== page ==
By now, you all know that I love most anything that St. Lynn’s Press publishes. So when I was offered a review copy of Jan Johnsen’s The Spirit of Stone: 101 Practical & Creative Stonescaping Ideas for Your Garden of course I said yes. As always with review copies, opinions expressed are always my own.
What interested me about this book and topic is the fact that I have so much stone in my own garden. In fact, I have a version of just about every project she mentions in the book with the exception of a true rock garden.
So, since we are in the middle of a a garden trends project, I wanted to see how stone fit into that–or how its use had changed over the 25 years or so that I have been gardening at my own property.
Since Johnsen has been a landscape designer for 4 decades, obviously the use of stone has evolved–but many stone projects have timeless appeal, of course. Depending on one’s part of the country, one need only to think of New England’s stone walls, which date back hundreds of years, in some instances.
And of course the stone “henges” of ancient Britain go back many more centuries than that!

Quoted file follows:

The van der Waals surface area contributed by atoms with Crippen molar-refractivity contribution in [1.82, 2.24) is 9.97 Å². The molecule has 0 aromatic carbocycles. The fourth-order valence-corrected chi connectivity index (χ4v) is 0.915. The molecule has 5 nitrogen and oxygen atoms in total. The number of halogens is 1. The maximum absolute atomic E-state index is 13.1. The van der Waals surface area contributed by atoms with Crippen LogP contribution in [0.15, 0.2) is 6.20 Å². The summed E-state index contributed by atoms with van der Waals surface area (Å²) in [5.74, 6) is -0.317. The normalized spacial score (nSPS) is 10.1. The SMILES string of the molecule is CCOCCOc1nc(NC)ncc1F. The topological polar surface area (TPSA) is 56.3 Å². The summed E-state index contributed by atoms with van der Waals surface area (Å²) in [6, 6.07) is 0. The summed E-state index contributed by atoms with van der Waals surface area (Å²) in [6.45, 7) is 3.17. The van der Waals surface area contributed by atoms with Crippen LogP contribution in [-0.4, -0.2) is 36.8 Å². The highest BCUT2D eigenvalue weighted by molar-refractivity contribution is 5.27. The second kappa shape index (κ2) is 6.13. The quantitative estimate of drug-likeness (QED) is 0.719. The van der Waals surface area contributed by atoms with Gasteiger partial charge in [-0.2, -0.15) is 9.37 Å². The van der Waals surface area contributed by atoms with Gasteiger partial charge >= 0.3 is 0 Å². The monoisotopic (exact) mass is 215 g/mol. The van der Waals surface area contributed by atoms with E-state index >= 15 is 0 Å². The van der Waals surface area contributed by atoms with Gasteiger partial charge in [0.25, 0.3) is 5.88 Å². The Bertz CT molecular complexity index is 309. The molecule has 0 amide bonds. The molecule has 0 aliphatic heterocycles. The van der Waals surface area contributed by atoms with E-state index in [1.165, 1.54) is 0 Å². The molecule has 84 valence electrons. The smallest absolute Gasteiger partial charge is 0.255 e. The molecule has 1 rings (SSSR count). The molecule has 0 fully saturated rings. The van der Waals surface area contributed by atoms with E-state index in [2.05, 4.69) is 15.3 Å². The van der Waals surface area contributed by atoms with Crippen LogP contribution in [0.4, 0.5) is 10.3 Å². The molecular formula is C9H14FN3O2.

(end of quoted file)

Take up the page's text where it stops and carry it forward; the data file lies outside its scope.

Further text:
Johnsen divides her book into chapters that focus on rock gardens, stone walls, walks, steps, stone accent pieces and plant recommendations. She also addresses the issue of sustainability in an entire chapter. That is certainly new since some of my stone was installed and it probably would have led me to make different choices from what is there now. I was pleased to see so many of my projects in the sustainable section though. Whew!
Because the book is called The Spirit of Stone, there is a discussion of different types of stone, its history, and using local stone. This is the very first chapter of the book. I found it very appropriate. Some people might not care for it.
The book is abundantly full of photos from botanic and public gardens and the author’s own installations. There is a list at the end of places to visit to see some of the photos in the book. There is also a list of books about stone (some have been quoted within the book and others are just of interest to the reader).
Whether you have been thinking about a stone project or a rock garden for yourself, or if you just have an interest in stone, this is a lovely, well done book.